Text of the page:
Moral compass

In an era of phone-hacking, are footballers treated unfairly by the tabloids?

If all the allegations about extra-marital affairs among the current England squad were to be printed, the tabloids would have enough material for a daily supplement each. No matter how many times players are caught up in such stories, there are always more on the way. The saga of Wayne Rooney’s three-month affair in the summer of 2009 was plastered across the press for several days at the start of September, while injunctions are currently preventing the publication of stories about three other players

At the time of writing, “Roo’s vice shame” seems to be following the traditional pattern. The girl involved describes what they got up to, while expressing her amazement that the married player was prepared to continue with the affair. The newspaper involved says that the player’s partner is “devastated” while family and friends express their shock and anger at what has taken place. It is assumed that the player’s form will be affected by the revelations and that he will need counselling from his worldly-wise manager. The next step is for the player to express his contrition in public, in an exclusive with the paper that broke the story. His partner – having been seen in public in dark glasses with head bowed – decides to forgive him, after which she is hailed for her bravery by half the press while the rest deride her for being a doormat. The following month it’s someone else’s turn.

The problem with football’s assorted loverats is that they are always so meekly obedient once this type of story has been published. Just once let’s see a footballer come out and say that he has extra-marital affairs because he enjoys them, that they’re very easy to indulge in for someone who is away from his family for days at a time, even a perk of the job. He’d be dismissed as a crass fool for saying it but that’s how he’ll be seen anyway. Instead, he and his partner allow themselves to be the subject of a sickly morality play.

Faced with an unrepentant player and, even better, a partner not prepared to play along with the role of deceived victim, the press would no longer be able to flex their power as judge and jury. As it is, moral principles are applied in a highly inconsistent manner – it all depends on how the tabloids’ target is perceived by the public. A former England international, now retired, managed to keep stories about his extra-marital affairs out of the press for over a decade. He was able to escape through a combination of legal threats and the fact that he had a positive public image – an attack on him might have rebounded on his pursuers.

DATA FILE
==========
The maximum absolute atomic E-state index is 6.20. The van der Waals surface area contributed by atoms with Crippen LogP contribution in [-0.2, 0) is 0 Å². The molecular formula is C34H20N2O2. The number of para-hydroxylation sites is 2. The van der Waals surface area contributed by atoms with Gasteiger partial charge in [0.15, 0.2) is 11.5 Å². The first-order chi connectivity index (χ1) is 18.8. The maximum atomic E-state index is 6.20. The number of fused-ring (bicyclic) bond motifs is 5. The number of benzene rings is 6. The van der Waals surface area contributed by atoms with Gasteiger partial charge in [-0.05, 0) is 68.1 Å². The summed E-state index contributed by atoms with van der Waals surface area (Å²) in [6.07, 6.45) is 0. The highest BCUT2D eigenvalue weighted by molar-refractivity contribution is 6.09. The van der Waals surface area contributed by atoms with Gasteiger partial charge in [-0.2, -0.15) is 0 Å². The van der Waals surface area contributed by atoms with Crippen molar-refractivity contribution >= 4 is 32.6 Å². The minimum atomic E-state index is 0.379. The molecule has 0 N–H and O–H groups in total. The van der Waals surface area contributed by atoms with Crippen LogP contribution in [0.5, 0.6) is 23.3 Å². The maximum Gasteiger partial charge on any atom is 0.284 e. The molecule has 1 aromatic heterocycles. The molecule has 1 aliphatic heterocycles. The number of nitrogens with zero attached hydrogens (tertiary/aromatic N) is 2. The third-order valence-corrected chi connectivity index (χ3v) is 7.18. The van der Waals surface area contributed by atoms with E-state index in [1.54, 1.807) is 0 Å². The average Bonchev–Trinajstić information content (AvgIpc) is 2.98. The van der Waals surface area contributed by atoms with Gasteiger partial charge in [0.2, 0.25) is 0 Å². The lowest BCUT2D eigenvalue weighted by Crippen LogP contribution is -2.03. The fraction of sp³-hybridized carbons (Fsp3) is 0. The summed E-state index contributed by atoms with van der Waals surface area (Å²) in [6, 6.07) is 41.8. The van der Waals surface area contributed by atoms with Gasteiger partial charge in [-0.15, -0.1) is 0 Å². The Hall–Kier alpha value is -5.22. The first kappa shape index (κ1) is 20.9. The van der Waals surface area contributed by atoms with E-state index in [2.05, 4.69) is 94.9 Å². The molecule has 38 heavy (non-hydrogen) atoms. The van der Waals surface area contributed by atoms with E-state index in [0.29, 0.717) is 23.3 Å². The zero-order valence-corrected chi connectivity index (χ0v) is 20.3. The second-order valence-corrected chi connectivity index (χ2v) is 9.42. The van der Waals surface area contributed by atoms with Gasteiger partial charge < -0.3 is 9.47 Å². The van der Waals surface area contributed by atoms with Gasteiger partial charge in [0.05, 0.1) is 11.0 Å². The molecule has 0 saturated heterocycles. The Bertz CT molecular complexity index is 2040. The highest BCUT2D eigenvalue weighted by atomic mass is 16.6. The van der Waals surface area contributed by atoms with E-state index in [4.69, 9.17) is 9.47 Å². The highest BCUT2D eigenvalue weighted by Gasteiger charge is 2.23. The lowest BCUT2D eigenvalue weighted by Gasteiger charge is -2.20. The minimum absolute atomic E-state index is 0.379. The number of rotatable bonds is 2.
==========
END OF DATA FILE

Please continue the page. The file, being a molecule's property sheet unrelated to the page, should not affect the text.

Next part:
Similarly, the News of the World couldn’t have run the Rooney story or anything similar on an international team-mate before or during the World Cup in case it was adjudged to have affected the team’s performances. John Terry’s affair a few months beforehand got the full treatment because it involved the England captain, a role that is given absurd prominence in our football culture. If you’re part of a winning team you can do what you like.

Indeed such an outlook seems to have shaped the public behaviour of many of our best-known players for a long while. Had Rooney played a starring role in a team that had won the World Cup or even gone out “bravely” on penalties in the latter stages, we would never have heard about a year-old affair. Now, however, there is assumed to be a public appetite for negative stories about players who were roundly derided as arrogant overpaid wastrels after England’s poor performances in South Africa.

John Terry’s wife was so upset by the almost forensically detailed revelations of her husband’s infidelity that she fled to Dubai, as you do, to gather her thoughts – after which she decided to stick with him. Coleen Rooney is said to have a personal fortune of around £8 million, which includes various advertising contracts, magazine columns and her own TV show. She might have accumulated all that by her own efforts within seven years of completing her GCSEs (she got 11) but being married to England’s most famous footballer will certainly have helped. All the other stuff must seem like an occupational hazard.

Meanwhile, if the News of the World are looking for a real scandal to get their teeth into, they should investigate claims that the prime minister’s communications director authorised phone tapping of various prominent figures when he was editor of… ah. Footballers have their uses.

From WSC 284 October 2010